For the expression of the GST fusion proteins, BL21 bacteria (Escherichia coli BF- ompT hsdS(rB- mB-) dcm+ Tetr gal (DE3) endA Hte) were used. HB101 bacteria (F- supE44 ara14 galK2 lacY1 leuB6 thi-1 (gpt-proA)62 rpsL20 (Strr) xyl-5 mtl-1 recA13 (mcrC-mrr) HsdS 20 (r- m-)) were used to recover, from transformed yeast, the plasmid DNA encoding the GAL4TA domain fused to the target protein selected in the two hybrid screening. The cloning and amplification of the other plasmids were performed in DH5 (F'phi80dlacZ delta(lacZYA-argF)U169 deoR recA1 endA1 hsdR17 (rk-, m k+) phoA supE44 lambda-thi-1 gyrA96 relA1/F' proAB+ lacIqZdeltaM15 Tn10(tetr))
The preparation of recombinant DNA was performed with Qiagen kits. After performing the optional washing of the columns, the recombinant plasmid DNA from the minipreparations was usually eluted with 50 μl of sterile distilled water. For midipreparations, the final DNA pellet was resuspended in 300 μl of sterile distilled water.
Production and purification of GST fusion proteins
A 20 ml sample of an overnight culture of recombinant bacteria grown in LB culture medium containing 100 μg/ml ampicillin was used to seed one litre of ampicillin LB medium. The culture was incubated at 37°C with agitation at 250 rpm until an optical density of 0.6 was reached. At that time, IPTG was added to a final concentration of 0.1 mM to induce the production of the GST fusion protein, for 90 minutes at 37°C with agitation. Bacteria were collected after 10 minutes of centrifugation at 4000 × g in a Sorvall GSA rotor at 4°C and resuspended in 50 ml lysis buffer (10 mM Tris/HCl, pH 7.5, 100 mM KCl, 1 mM EDTA, 5 mM dithiothreitol (DTT), and 0.5% NP40), containing 100 mM phenylmethylsulfonyl fluoride (PMSF), 10 mM TPCK (N-tosyl-L-phenylalanine chloromethyl ketone), and 10 mM TLCK (N-p-tosyl-L-lysine chloromethyl ketone). After adding 5 ml of lysozyme solution (10 mg/ml in 25 mM Tris/HCl, pH 8.0) the mixture was sonicated until the cells were completely broken and centrifuged for 20 minutes at 5800 × g in a Sorvall SS34 rotor to eliminate the cell debris. Each of the two 25 ml fractions of supernatant was mixed with 1.5 ml of GST sepharose beads (50% slurry in phosphate buffered saline (PBS)), and incubated for one hour at 4°C on a rotating wheel. The GST beads were centrifuged at low speed in a table top centrifuge and washed five times with 6 ml binding buffer (20 mM Tris/HCl, pH 7.5, 100 mM KCl, 2 mM CaCl2, 2 mM MgCl2, 5 mM DTT, and 0.5% NP40), containing 100 mM PMSF, 10 mM TPCK, and 10 mM TLCK. Elution of the GST fusion protein was performed by resuspension in 3 ml elution buffer (10 mM reduced glutathione in 50 mM Tris/HCl, pH 8.0). After one hour of agitation on a rotary wheel at 4°C, the mixture was resuspended and the supernatant was collected. The elution was repeated four times and the different fractions kept separately. The quantity of the fusion protein recovered was estimated by staining and comparison with a bovine serum albumin calibrated standard after electrophoresis on a denaturing 12% polyacrylamide gel. The protein fractions were lyophilised and kept at -80°C. Before use, the lyophilised fractions were resuspended in PBS, pH 7.5, and dialysed against the same buffer. Control GST protein expressed by the PGEX4T1 vector alone was produced, purified, stored, and used under the same conditions.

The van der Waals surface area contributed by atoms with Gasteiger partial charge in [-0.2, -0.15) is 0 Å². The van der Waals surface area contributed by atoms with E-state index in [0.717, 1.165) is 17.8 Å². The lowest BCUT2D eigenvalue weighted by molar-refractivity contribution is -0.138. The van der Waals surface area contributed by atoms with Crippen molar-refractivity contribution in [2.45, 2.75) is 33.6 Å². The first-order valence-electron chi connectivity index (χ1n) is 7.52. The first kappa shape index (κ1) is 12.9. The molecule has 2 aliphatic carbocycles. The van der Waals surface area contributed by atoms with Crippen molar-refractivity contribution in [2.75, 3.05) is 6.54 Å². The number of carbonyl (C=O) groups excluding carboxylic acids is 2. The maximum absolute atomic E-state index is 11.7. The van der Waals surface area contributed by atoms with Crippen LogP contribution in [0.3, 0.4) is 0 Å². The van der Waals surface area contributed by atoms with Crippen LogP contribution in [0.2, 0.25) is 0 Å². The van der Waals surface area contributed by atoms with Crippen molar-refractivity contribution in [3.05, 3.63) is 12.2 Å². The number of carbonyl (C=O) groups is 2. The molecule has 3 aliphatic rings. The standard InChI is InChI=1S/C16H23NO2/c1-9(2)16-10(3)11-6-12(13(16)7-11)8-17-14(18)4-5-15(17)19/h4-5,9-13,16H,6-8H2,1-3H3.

In vitro transcription/translation